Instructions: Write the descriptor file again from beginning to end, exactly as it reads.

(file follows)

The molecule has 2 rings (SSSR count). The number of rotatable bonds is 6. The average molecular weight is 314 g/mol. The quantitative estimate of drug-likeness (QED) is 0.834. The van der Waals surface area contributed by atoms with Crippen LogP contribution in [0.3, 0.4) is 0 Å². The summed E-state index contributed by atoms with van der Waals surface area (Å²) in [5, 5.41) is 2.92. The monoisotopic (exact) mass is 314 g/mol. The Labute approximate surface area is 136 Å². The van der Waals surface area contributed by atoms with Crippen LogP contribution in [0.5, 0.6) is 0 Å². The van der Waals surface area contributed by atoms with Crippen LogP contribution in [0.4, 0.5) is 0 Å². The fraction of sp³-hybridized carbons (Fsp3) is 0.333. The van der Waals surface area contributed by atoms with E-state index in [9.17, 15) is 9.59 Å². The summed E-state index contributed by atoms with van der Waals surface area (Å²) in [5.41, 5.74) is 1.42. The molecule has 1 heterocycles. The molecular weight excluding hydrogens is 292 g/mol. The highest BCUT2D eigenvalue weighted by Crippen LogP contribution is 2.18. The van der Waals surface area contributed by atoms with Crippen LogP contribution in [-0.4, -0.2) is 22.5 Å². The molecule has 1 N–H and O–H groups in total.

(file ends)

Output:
The molecule has 2 rings (SSSR count). The number of rotatable bonds is 6. The average molecular weight is 314 g/mol. The quantitative estimate of drug-likeness (QED) is 0.834. The van der Waals surface area contributed by atoms with Crippen LogP contribution in [0.3, 0.4) is 0 Å². The summed E-state index contributed by atoms with van der Waals surface area (Å²) in [5, 5.41) is 2.92. The monoisotopic (exact) mass is 314 g/mol. The Labute approximate surface area is 136 Å². The van der Waals surface area contributed by atoms with Crippen LogP contribution in [0.5, 0.6) is 0 Å². The van der Waals surface area contributed by atoms with Crippen LogP contribution in [0.4, 0.5) is 0 Å². The fraction of sp³-hybridized carbons (Fsp3) is 0.333. The van der Waals surface area contributed by atoms with E-state index in [9.17, 15) is 9.59 Å². The summed E-state index contributed by atoms with van der Waals surface area (Å²) in [5.41, 5.74) is 1.42. The molecule has 1 heterocycles. The molecular weight excluding hydrogens is 292 g/mol. The highest BCUT2D eigenvalue weighted by Crippen LogP contribution is 2.18. The van der Waals surface area contributed by atoms with Crippen LogP contribution in [-0.4, -0.2) is 22.5 Å². The molecule has 1 N–H and O–H groups in total.